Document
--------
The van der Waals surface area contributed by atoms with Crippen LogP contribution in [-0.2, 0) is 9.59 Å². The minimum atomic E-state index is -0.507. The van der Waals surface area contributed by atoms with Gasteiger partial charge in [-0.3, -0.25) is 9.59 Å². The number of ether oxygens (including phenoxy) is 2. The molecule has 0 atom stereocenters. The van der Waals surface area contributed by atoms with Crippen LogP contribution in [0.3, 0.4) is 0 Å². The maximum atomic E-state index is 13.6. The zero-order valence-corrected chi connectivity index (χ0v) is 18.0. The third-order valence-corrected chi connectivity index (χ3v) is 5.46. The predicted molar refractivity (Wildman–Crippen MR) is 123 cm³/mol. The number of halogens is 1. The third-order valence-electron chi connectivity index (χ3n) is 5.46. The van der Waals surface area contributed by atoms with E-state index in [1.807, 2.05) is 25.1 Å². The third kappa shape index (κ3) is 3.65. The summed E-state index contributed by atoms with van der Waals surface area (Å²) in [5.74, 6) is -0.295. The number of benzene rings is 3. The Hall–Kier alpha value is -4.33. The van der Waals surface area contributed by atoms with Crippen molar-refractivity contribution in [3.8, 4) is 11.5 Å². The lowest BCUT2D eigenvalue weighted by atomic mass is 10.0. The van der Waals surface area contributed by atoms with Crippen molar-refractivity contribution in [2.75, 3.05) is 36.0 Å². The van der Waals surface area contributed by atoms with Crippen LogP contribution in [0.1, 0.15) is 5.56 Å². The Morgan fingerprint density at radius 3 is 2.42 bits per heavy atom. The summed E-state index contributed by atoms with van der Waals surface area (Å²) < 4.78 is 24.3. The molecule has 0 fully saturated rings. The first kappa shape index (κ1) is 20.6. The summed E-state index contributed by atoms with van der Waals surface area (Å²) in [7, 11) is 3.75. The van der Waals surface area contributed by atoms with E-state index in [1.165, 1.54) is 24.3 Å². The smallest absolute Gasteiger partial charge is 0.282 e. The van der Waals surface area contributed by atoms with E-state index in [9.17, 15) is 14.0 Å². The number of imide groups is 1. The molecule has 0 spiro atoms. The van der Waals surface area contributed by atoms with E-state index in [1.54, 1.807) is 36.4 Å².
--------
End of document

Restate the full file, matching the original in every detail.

The van der Waals surface area contributed by atoms with Crippen LogP contribution in [-0.2, 0) is 9.59 Å². The minimum atomic E-state index is -0.507. The van der Waals surface area contributed by atoms with Gasteiger partial charge in [-0.3, -0.25) is 9.59 Å². The number of ether oxygens (including phenoxy) is 2. The molecule has 0 atom stereocenters. The van der Waals surface area contributed by atoms with Crippen LogP contribution in [0.3, 0.4) is 0 Å². The maximum atomic E-state index is 13.6. The zero-order valence-corrected chi connectivity index (χ0v) is 18.0. The third-order valence-corrected chi connectivity index (χ3v) is 5.46. The predicted molar refractivity (Wildman–Crippen MR) is 123 cm³/mol. The number of halogens is 1. The third-order valence-electron chi connectivity index (χ3n) is 5.46. The van der Waals surface area contributed by atoms with E-state index in [1.807, 2.05) is 25.1 Å². The third kappa shape index (κ3) is 3.65. The summed E-state index contributed by atoms with van der Waals surface area (Å²) in [5.74, 6) is -0.295. The number of benzene rings is 3. The Hall–Kier alpha value is -4.33. The van der Waals surface area contributed by atoms with Crippen molar-refractivity contribution in [3.8, 4) is 11.5 Å². The lowest BCUT2D eigenvalue weighted by atomic mass is 10.0. The van der Waals surface area contributed by atoms with Crippen molar-refractivity contribution in [2.75, 3.05) is 36.0 Å². The van der Waals surface area contributed by atoms with Crippen LogP contribution in [0.1, 0.15) is 5.56 Å². The Morgan fingerprint density at radius 3 is 2.42 bits per heavy atom. The summed E-state index contributed by atoms with van der Waals surface area (Å²) < 4.78 is 24.3. The molecule has 0 fully saturated rings. The first kappa shape index (κ1) is 20.6. The summed E-state index contributed by atoms with van der Waals surface area (Å²) in [7, 11) is 3.75. The van der Waals surface area contributed by atoms with E-state index in [1.165, 1.54) is 24.3 Å². The smallest absolute Gasteiger partial charge is 0.282 e. The van der Waals surface area contributed by atoms with E-state index in [9.17, 15) is 14.0 Å². The number of imide groups is 1. The molecule has 0 spiro atoms. The van der Waals surface area contributed by atoms with E-state index in [1.54, 1.807) is 36.4 Å².